New ‘3m rule’ will ‘do little to stop mutant spread’, warns JVT – as he admits we’ll never eradicate Covid

INCREASING social distancing to three metres won't stop the mutant spread of Covid, England's deputy chief medical officer has said.

Professor Jonathan Van-Tam admitted that coronavirus will likely never be eradicated – and warned Brits are facing a "very dangerous time".

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Discussing reports on changing the 2m rule, the expert said he could not see how Covid-19 droplets would gain the extra distance "like in the long jump".

Prof Van-Tam also went on to say that changing the social distancing rule to three metres would have little impact on controlling the spread.

It follows reports which suggested Government scientists want the recommended gap increased from one metre, if mitigation measures such as masks or screens are in place, to two metres.

That would mean an increase in distancing from two metres to three metres without mitigation.


Prof Van-Tam told LBC Radio: "The question you are asking is whether the new variant is really going to be capable of moving a greater distance, and that doesn't kind of fit with my biological understanding, because the distance relates to the force of the cough or the sneeze or the respiratory droplet that flies out of you.

"Unless we were saying that the variant makes you cough in a different way or cough more violently, I can't see how you can gain that extra distance, like in the long jump as it were."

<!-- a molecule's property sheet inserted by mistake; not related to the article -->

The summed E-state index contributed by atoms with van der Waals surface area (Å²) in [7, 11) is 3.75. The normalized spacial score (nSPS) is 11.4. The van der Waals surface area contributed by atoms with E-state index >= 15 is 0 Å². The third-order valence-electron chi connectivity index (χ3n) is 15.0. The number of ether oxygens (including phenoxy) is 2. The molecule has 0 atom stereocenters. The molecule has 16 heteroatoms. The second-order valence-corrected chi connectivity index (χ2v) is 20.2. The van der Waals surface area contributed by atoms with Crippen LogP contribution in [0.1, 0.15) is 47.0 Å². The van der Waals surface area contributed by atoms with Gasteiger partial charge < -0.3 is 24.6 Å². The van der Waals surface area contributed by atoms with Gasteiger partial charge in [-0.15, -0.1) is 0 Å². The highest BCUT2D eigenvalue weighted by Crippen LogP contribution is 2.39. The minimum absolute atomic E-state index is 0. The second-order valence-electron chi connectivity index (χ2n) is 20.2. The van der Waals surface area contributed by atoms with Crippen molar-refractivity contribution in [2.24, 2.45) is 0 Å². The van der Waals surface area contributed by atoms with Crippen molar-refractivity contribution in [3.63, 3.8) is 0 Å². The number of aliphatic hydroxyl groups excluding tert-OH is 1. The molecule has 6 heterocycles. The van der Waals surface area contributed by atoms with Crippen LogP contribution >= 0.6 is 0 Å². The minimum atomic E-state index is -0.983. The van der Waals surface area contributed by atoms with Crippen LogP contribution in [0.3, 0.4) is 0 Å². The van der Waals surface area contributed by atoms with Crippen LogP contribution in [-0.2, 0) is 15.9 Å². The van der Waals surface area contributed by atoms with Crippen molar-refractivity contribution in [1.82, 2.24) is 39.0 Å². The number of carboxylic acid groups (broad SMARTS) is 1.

He added that the viral load of the new variant is probably higher than the last strain, explaining why it is more infectious.

Prof Van-Tam said: "If you imagine a cloud of viruses around an infected person it's not that they are, kind of, way out here – it's the fact that within the cloud they are much more concentrated and if you breach those safety distances, the chances of you picking it up are higher, which is why its growth rate and its transmissibility is greater."


He also said coronavirus was unlikely to be eradicated and regular vaccinations may be needed.

"We know that the vaccines make what we call a polyclonal response. They make lots of different antibodies to different types, basically," he said.

"Therefore, the idea that a mutation of the virus would in one go out with the whole of the vaccine is pretty low.

"So if we were to see an effect, it would be a small degradation rather than going off a cliff."


Asked whether, in time, an annual jab would be required against a different strain, as happens with flu, Prof Van-Tam said: "I can't say it will be every year yet but I can say that I don't think we will ever eradicate coronavirus."

Giving his best estimate on how long the current vaccine would be effective against mutations, he said "how long is a piece of string" but "I would say it's going to be many months that the vaccine is going to work for, but I'm not basing that on data, I'm basing it on a hunch".

Prof Van-Tam has also warned that Brits are facing a "very dangerous time" as the "perimeter fence" to stop Covid is only part built.